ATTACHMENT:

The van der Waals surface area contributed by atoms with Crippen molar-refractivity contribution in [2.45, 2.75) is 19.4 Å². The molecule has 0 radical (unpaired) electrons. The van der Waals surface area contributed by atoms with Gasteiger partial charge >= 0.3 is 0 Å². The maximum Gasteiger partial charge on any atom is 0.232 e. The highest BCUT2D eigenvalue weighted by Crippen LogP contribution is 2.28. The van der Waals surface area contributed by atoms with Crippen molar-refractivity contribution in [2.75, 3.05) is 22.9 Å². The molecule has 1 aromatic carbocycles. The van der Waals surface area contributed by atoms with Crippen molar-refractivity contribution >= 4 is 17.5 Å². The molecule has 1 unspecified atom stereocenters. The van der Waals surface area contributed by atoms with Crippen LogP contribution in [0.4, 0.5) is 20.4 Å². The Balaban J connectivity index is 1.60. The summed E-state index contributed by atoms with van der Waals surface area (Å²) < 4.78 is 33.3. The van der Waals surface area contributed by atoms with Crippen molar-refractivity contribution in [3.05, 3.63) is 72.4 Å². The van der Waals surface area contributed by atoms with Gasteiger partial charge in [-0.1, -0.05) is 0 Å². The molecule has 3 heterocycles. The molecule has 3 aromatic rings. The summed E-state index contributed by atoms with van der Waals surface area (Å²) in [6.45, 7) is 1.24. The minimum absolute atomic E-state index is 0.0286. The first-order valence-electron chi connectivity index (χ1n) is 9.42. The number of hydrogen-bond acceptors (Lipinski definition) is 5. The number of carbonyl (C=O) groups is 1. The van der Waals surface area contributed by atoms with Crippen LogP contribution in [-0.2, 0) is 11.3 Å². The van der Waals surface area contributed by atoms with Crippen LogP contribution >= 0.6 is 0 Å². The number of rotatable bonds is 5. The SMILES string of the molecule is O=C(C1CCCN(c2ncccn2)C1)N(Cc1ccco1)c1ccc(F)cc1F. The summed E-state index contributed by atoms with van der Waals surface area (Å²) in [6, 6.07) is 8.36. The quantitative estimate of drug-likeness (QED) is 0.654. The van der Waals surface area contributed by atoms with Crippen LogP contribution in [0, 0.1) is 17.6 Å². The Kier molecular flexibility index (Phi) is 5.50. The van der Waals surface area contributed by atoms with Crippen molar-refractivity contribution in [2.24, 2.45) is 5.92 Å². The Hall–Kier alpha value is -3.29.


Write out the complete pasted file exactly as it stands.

The van der Waals surface area contributed by atoms with Crippen molar-refractivity contribution in [2.45, 2.75) is 19.4 Å². The molecule has 0 radical (unpaired) electrons. The van der Waals surface area contributed by atoms with Gasteiger partial charge >= 0.3 is 0 Å². The maximum Gasteiger partial charge on any atom is 0.232 e. The highest BCUT2D eigenvalue weighted by Crippen LogP contribution is 2.28. The van der Waals surface area contributed by atoms with Crippen molar-refractivity contribution in [2.75, 3.05) is 22.9 Å². The molecule has 1 aromatic carbocycles. The van der Waals surface area contributed by atoms with Crippen molar-refractivity contribution >= 4 is 17.5 Å². The molecule has 1 unspecified atom stereocenters. The van der Waals surface area contributed by atoms with Crippen LogP contribution in [0.4, 0.5) is 20.4 Å². The Balaban J connectivity index is 1.60. The summed E-state index contributed by atoms with van der Waals surface area (Å²) < 4.78 is 33.3. The van der Waals surface area contributed by atoms with Crippen molar-refractivity contribution in [3.05, 3.63) is 72.4 Å². The van der Waals surface area contributed by atoms with Gasteiger partial charge in [-0.1, -0.05) is 0 Å². The molecule has 3 heterocycles. The molecule has 3 aromatic rings. The summed E-state index contributed by atoms with van der Waals surface area (Å²) in [6.45, 7) is 1.24. The minimum absolute atomic E-state index is 0.0286. The first-order valence-electron chi connectivity index (χ1n) is 9.42. The number of hydrogen-bond acceptors (Lipinski definition) is 5. The number of carbonyl (C=O) groups is 1. The van der Waals surface area contributed by atoms with Crippen LogP contribution in [-0.2, 0) is 11.3 Å². The van der Waals surface area contributed by atoms with Crippen LogP contribution >= 0.6 is 0 Å². The number of rotatable bonds is 5. The SMILES string of the molecule is O=C(C1CCCN(c2ncccn2)C1)N(Cc1ccco1)c1ccc(F)cc1F. The summed E-state index contributed by atoms with van der Waals surface area (Å²) in [6, 6.07) is 8.36. The quantitative estimate of drug-likeness (QED) is 0.654. The van der Waals surface area contributed by atoms with Crippen LogP contribution in [0, 0.1) is 17.6 Å². The Kier molecular flexibility index (Phi) is 5.50. The van der Waals surface area contributed by atoms with Crippen molar-refractivity contribution in [2.24, 2.45) is 5.92 Å². The Hall–Kier alpha value is -3.29.